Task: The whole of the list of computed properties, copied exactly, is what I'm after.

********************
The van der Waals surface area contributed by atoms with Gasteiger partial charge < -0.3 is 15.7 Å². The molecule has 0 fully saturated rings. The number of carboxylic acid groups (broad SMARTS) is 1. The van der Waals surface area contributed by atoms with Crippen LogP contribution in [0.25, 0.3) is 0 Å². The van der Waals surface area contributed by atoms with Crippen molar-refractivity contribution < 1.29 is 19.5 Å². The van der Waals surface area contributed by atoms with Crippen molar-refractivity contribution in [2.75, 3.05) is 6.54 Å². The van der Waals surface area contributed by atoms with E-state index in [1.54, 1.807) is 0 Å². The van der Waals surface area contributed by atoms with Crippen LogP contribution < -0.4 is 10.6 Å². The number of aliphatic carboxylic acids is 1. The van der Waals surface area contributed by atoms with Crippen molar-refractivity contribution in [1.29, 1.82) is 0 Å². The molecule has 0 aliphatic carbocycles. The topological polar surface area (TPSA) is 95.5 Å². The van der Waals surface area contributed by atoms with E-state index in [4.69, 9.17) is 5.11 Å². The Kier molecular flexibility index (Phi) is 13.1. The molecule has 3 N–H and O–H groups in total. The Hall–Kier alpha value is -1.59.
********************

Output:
The van der Waals surface area contributed by atoms with Gasteiger partial charge < -0.3 is 15.7 Å². The molecule has 0 fully saturated rings. The number of carboxylic acid groups (broad SMARTS) is 1. The van der Waals surface area contributed by atoms with Crippen LogP contribution in [0.25, 0.3) is 0 Å². The van der Waals surface area contributed by atoms with Crippen molar-refractivity contribution < 1.29 is 19.5 Å². The van der Waals surface area contributed by atoms with Crippen molar-refractivity contribution in [2.75, 3.05) is 6.54 Å². The van der Waals surface area contributed by atoms with E-state index in [1.54, 1.807) is 0 Å². The van der Waals surface area contributed by atoms with Crippen LogP contribution < -0.4 is 10.6 Å². The number of aliphatic carboxylic acids is 1. The van der Waals surface area contributed by atoms with Crippen molar-refractivity contribution in [1.29, 1.82) is 0 Å². The molecule has 0 aliphatic carbocycles. The topological polar surface area (TPSA) is 95.5 Å². The van der Waals surface area contributed by atoms with E-state index in [4.69, 9.17) is 5.11 Å². The Kier molecular flexibility index (Phi) is 13.1. The molecule has 3 N–H and O–H groups in total. The Hall–Kier alpha value is -1.59.